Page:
Overnight Defense: Joint Chiefs chair pledges more transparency on Niger attack | Trump disputes Gold Star widow's account of phone call | Tillerson sees role for Taliban in Afghan government
Overnight Defense: Trump says Iran deal decision coming 'very shortly' | Puerto Rico response delaying Afghan deployments
THE TOPLINE: President Trump said Thursday evening he is close to announcing his decision on whether to decertify the Iran nuclear agreement, reports The Hill's Jordan Fabian.
"You'll be hearing about Iran very shortly," Trump said when asked by reporters if he will certify or decertify the Obama-era agreement.
Trump reiterated his belief that Tehran is not living up to the "spirit" of the deal that it agreed to with the U.S. and five other world powers.
"We must not allow Iran ... to obtain nuclear weapons," the president said during a meeting with military leaders.
"The Iranian regime supports terrorism and exports violence, bloodshed and chaos across the Middle East," he continued. "That is why we must put an end to Iran's continued aggression and nuclear ambitions. They have not lived up to the spirit of their agreement."
Trump faces an Oct. 15 deadline to certify whether Iran is abiding by the terms of the agreement, known formally as the Joint Comprehensive Plan of Action (JCPOA), which imposes restrictions on its nuclear capabilities in exchange for sanctions relief.
The president has repeatedly railed against the pact, calling it "the worst deal I've ever seen." But the deal has sparked a heated debate inside the administration, with some senior officials arguing he should certify it in the interest of avoiding a new spat with Tehran.
According to reports, Trump is expected to decertify the nuclear deal next week. The Washington Post, citing individuals briefed on an emerging White House strategy, reported that Trump has tentatively scheduled an Oct. 12 speech to lay out a larger strategy on Iran that would open the door to modifying the agreement but hold off on recommending that Congress reimpose sanctions. The Post's sources cautioned that plans are not fully set and could change. Rebecca Kheel has more here.
OFFICIALS SUSPECT ISIS BEHIND NIGER ATTACK: The Pentagon on Thursday confirmed three U.S. Army special operations troops were killed and two were wounded Wednesday night when they came under fire in Niger in an attack suspected to be carried out by Islamic State militants.
Pentagon chief spokeswoman Dana White said the incident happened while the forces were conducting a security advise and assist mission in southwest Niger.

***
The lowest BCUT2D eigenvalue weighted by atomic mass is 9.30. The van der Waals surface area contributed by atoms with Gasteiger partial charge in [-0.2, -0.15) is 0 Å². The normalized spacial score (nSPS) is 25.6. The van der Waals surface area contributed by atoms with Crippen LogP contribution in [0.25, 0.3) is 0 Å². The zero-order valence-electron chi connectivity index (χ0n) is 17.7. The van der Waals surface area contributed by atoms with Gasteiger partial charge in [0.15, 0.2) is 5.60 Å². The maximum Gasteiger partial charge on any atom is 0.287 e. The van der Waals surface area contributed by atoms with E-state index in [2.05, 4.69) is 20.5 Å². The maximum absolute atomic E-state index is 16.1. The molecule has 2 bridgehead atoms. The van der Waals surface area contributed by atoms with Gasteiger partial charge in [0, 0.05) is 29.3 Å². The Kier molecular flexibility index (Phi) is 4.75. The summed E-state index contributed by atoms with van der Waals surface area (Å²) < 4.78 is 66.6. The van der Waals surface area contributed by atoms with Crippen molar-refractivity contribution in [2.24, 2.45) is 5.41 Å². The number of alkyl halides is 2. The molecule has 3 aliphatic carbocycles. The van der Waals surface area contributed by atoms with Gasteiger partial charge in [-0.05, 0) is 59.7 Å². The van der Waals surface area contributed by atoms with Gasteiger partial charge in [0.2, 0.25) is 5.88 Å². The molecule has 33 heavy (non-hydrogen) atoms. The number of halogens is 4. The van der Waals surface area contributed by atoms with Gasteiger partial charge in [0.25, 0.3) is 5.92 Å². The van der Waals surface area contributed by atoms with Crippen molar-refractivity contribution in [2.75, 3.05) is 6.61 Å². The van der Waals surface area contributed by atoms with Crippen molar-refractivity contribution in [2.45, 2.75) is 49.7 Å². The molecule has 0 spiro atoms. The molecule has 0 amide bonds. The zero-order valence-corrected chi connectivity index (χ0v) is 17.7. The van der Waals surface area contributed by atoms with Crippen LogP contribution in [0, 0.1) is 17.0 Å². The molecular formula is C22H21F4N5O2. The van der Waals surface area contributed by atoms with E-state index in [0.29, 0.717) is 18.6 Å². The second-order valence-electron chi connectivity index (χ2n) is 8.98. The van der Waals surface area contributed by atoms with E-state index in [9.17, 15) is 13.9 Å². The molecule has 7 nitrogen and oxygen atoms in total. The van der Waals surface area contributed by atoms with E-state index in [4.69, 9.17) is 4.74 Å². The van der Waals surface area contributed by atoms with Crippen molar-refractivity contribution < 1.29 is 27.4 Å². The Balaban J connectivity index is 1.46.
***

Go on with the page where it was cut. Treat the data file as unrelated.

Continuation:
"It's a pretty broad mission with the government of Niger, in order to increase their capability to stand alone and to prosecute violent extremists in the region," said Joint Staff Director Lt. Gen. Kenneth McKenzie, who spoke alongside White at a Pentagon briefing.
No group has yet claimed responsibility for the attack, which took place during a routine training mission along the border between Niger and Mali. The nearly dozen Army Green Berets and 20 Nigerien soldiers were ambushed in the village of Tongo Tongo, about 120 miles north of the capitol city of Niamey.
HURRICANE RESPONSE DELAYS AFGHANISTAN DEPLOYMENTS: Troop deployments to Afghanistan and elsewhere have been delayed by the hurricane response effort in Puerto Rico, Pentagon officials confirmed Thursday.
"There's a finite number of U.S. transport aircraft that U.S. Transportation Command has. We're moving things to Puerto Rico, we're doing a variety of things to help down there," Joint Staff Director Lt. Gen. Kenneth McKenzie told reporters at the Pentagon.
"Given the fact that we have a finite number of transport aircraft, that will inevitably slow movement to other theaters. The slight delay in moving forces to Afghanistan is sort of a natural component of that," McKenzie explained.
Defense Secretary James Mattis on Tuesday said the Pentagon had "all hands on deck" and "no lack of resources" in aiding Puerto Rico after Hurricanes Irma and Maria pounded the island last month.
ARMED TROOPS CHAIRMAN COMPARES VEGAS SHOOTING DEATHS TO TROOPS KILLED IN ACCIDENTS: House Armed Services Committee Chairman Mac Thornberry (R-Texas) on Thursday compared the number of troops killed in training accidents this year to the number of people killed in this week's Las Vegas mass shooting to argue for an increase in military spending.
"It's alarming to me these trends. ... We have, give or take five, we have lost as many service members in 2017 to accidents as were killed in Las Vegas, just for some perspective, and many more that have been killed in combat," Thornberry told reporters at a breakfast roundtable at the Heritage Foundation, a comparison he repeated in his public keynote at the conservative think tank.
Fifty-eight people were killed Sunday when a gunman opened fire on a country music festival in Las Vegas, the deadliest mass shooting in U.S. history.
In the military, there have been a slew of high-profile accidents this year.
The Hill's Rebecca Kheel has more here.
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